Day becomes night as Milwaukeeans to see near-total solar eclipse
On Monday, August 21, Milwaukeeans have a chance to experience something that has not happened in almost a century, a near total eclipse of the sun.
At noon, unless it’s very cloudy, the sky will begin to get unusually dark. The Manfred Olson Planetarium staff at the University of Wisconsin-Milwaukee are hosting a NASA-sanctioned viewing and picnic event that day from 11:00 a.m. to 3:00 p.m., with telescopes and safety eyewear available. It will be held outside the facility on the west end of the lawn at the corner of Kenwood Boulevard and Maryland Avenue.
The moon will begin to move in front of one edge of the sun at 11:53 a.m. local time. It will peak at 1:18 p.m., covering most of the sun, before moving off completely by 2:40 p.m.
In southern Wisconsin, the moon will cover 86 percent of the sun’s surface. People living farther south and in a path stretching from Oregon to South Carolina will see total blockage, with only the sun’s glowing edges visible.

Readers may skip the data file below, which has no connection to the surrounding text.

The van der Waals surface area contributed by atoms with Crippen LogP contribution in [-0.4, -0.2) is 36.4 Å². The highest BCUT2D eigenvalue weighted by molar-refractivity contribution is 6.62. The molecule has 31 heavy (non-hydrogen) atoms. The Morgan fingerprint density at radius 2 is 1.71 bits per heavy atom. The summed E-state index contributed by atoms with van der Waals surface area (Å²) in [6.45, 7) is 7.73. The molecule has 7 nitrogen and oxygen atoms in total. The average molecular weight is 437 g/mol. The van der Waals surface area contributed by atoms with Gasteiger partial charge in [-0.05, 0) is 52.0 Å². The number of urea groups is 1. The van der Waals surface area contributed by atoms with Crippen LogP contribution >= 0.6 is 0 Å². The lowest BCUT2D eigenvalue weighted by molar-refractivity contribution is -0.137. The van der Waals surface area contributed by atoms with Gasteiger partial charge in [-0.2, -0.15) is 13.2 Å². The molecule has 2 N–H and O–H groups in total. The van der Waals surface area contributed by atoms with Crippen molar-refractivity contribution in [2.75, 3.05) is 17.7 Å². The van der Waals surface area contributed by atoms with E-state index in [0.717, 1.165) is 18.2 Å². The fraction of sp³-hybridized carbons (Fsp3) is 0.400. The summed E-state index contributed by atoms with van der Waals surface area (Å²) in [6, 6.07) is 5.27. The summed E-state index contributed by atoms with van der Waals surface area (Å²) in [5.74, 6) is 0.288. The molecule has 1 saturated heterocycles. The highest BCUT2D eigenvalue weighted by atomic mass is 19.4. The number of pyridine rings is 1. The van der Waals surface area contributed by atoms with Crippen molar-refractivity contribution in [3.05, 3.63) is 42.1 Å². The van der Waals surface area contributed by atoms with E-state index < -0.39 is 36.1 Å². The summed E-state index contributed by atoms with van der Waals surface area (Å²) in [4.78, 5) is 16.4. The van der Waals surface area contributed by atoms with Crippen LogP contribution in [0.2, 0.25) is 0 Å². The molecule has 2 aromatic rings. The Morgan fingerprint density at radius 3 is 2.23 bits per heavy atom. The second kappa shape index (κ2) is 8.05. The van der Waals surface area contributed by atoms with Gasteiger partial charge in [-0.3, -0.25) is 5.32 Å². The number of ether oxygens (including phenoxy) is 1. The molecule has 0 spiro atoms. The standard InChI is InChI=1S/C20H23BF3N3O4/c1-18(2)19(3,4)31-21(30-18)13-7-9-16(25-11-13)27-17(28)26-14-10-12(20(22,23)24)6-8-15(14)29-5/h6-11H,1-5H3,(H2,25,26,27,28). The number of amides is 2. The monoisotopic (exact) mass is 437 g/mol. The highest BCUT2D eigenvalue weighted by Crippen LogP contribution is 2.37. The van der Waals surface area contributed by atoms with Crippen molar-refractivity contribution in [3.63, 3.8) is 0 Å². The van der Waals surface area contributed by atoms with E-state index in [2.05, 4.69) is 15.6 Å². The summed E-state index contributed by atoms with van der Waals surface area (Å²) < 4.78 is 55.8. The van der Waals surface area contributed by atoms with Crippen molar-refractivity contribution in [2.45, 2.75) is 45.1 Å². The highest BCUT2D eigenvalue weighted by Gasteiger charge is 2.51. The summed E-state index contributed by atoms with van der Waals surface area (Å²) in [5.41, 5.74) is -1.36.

Special viewing glasses will be available for purchase at the UWM event. Sky-watchers are advised to wear special safety eyewear to look directly at the eclipse because even observing a small portion of the sun without protection can permanently harm the eyes or even cause blindness.
The next time Wisconsinites will be able to see a total eclipse will be in 2024.
The viewing event will also include live music, a raffle, lawn games and a bouncy house. In case of rain, livestreams of the eclipse will be shown inside the planetarium, which is also presenting a theatrical production, “The Sun’s Disappearing Act,” at 11:15 a.m. and again at 2:00 p.m.
“The Sun’s Disappearing Act,” which explores the science, history, and culture of solar eclipses, will also be staged on August 18 at 7:00 p.m., and August 17, at 7:00 p.m.
Bill Ingalls / NASA